Dictamnus angustifolius 'Albus'
The shape of the flower and carriage of the foliage is a bit different. I'm intrigued how botanists separate D. albus from D. caucasicus from D. angustifolius--since the range of the genus is pretty much continuous from the Balcans to Kazakhstan.

Tanacetum densum ssp. amani
The flowers are yellow when they open, but the rest of the year this indispensible groundcover is silvery white.
Nicotiana alata 'Alba'
I think I prefer the white Tobacco flowers to other colors. We never have enough of these in pots.

Verbascum bombyciferum
I definitely have enough of this ghostly mullein: I pull out dozens--maybe hundreds--but each year they find a new spot to congregate.

Mentha longifolia
I keep trying to eliminate this, my favorite mint. But it possesses the irrepressible and rude root-spread of all mints. Surely there's a corner I where I can let it run riot?
Agave albopilosa and Espostoa lanata
Succulents can sport whiteness--the tufts of white on the recently described Agave always attract attention. And the Cactus is the epitome of whiteness (as is Mammillaria plumosa, which I sliced on the right hand side of the picture).

Cowania mexicana
Not so much white as a sort of yellowing ivory. I know we should call it Purshia, but Federick was such a rascal!

Verbascum bombyciferum variety obscenum
Several wooly mulleins have gone rogue this year.

Salvia cyanescens
This stunning Turkish Salvia has run riot at Jan's home in NW Denver. I keep transplanting them to Quince, and finally one deigned to remain.

Onopordon acaule x acanthium
Everyone should have a signature weed. Mine is Onopordon acaule. But I'm rather fond of the truly noxious O. acanthium as well--and last year they obviously did hanky panky, and I have a number of intermediates in the garden.

Onopordon acaule x acanthium
They are rather freakish, I know. My ex-wife didn't have much patience for spiny plants--or succulents for that matter. Ironically, she wrote a pretty wonderful book about Hardy Succulents during our divorce. She would also say that "white is not a color" which was really not the main issue leading to the dissolution of our marriage. Although it might have been a factor.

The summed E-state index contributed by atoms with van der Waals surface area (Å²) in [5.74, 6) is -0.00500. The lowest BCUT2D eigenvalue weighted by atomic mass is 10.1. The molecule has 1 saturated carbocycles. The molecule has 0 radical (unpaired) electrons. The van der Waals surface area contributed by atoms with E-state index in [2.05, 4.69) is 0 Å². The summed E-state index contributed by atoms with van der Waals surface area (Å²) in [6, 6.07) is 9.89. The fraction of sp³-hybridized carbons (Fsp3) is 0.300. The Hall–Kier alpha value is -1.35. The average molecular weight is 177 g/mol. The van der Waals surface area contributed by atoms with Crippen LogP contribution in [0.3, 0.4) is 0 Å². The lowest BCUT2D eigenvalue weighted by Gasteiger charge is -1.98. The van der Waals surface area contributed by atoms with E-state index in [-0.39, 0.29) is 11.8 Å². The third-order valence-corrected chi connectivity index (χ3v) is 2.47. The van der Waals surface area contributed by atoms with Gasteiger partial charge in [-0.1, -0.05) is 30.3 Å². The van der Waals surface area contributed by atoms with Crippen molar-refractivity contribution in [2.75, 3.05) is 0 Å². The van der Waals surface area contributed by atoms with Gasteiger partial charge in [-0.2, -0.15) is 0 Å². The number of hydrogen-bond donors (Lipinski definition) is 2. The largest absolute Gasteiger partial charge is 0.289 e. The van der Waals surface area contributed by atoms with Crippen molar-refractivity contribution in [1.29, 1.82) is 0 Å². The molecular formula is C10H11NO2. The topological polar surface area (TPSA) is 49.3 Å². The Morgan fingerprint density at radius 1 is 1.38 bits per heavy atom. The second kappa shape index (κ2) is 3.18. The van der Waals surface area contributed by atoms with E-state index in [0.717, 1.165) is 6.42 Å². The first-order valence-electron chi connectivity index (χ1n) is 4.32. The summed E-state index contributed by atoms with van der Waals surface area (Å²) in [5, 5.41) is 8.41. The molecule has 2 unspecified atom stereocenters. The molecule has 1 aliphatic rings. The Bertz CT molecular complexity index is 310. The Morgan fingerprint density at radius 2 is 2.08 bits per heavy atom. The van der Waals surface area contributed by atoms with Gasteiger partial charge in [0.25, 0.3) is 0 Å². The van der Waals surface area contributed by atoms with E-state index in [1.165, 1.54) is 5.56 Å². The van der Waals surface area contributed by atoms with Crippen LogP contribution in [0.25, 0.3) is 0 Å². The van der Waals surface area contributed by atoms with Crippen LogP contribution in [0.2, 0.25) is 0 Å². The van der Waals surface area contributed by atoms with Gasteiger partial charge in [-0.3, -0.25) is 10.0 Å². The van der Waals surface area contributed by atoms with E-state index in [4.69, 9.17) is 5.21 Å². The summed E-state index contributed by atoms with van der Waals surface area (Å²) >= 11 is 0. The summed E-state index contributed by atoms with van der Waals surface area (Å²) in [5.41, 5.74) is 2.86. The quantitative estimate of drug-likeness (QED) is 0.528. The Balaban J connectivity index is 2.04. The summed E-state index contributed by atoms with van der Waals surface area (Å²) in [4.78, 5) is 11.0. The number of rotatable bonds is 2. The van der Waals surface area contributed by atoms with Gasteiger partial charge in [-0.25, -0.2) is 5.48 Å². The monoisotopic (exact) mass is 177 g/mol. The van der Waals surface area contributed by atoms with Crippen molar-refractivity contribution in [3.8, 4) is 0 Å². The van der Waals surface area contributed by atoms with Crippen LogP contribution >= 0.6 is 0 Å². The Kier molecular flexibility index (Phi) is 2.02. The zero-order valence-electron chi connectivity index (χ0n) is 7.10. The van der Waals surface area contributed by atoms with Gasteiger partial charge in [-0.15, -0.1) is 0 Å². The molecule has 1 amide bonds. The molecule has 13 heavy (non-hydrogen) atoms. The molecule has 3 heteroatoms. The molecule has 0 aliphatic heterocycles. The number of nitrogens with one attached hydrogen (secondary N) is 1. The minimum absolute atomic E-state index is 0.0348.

Wednesday, May 20, 2020

High Spring

Dianthus microlepis
All year long I look forward to the brief weeks in late April and early May when the rock garden and woodland explode with prismatic colors. And then it's over: how many graceful springs will we experience after all?

Iris cristata 'Navy Blue Gem'
This came from the magicians at Joe Pyeweed's garden loaded with buds and bloomed for nearly two weeks--instantly becoming my favorite cristata!

Arum maculatum 'Leave a bit'
I dug up the heart of my clump of Lord's and Lady's for a friend and this year there seem to be twice as many in bloom and scattered about: the more you give the more you get!

Tulipa hageri
This stunning tulip has gradually suckered all over my alpine meadow and now dozens bloom for a week in early June and the whole shebang disappears in a week or so. The strange bronzy-red color is unique. I am astonished this isn't grown more.

Tetraneuris herbacea, Aquilegia x saximontana and Allium henrickii
One of my favorite vignettes..

Erugeron sp.
I have a couple dozen fleabanes (and keep adding more)--Colorado has to be the epicenter of this enormous genus. Now if I only knew what species they all were...

Adiantum venustum
I had another big clump of this I dug up and shared with a class of almost 100 people at the Gardens last year: I wonder how many of the pieces have lived on for them? This is more than enough for me--it's a bit of a spreader!

Athyrium niponicum 'Pictum'
I remember when this was first introduced decades ago and thought to be difficult and tender. It's now almost a commonplace--but I still love my little colony on a shady slope. It's had more names than Elizabeth Taylor.

Gentiana acaulis 'Alba'
I have got to move that onion away from this little treasure!

Itirs cristata 'Montrose'
Another new gem from Joe Pyeweed: a stunning albino cristata: I must ask Nancy Goodwin if it's hers as the name suggests--it would give it added allure.

Acis (Leucojum) nicaeensis

The new owners at Siskiyou Rare Plant Nursery were selling this at a ridiculously cheap price a few years ago--and I got a half dozen clumps I put here and there. Most have persisted (to my surprise) and it has become a new favorite for me. This year I added A. autumnalis and A. rosea from Arrowhead Alpines (hefty little clumps for a very decent price): let's hope they make it as well!

Papaver anomalum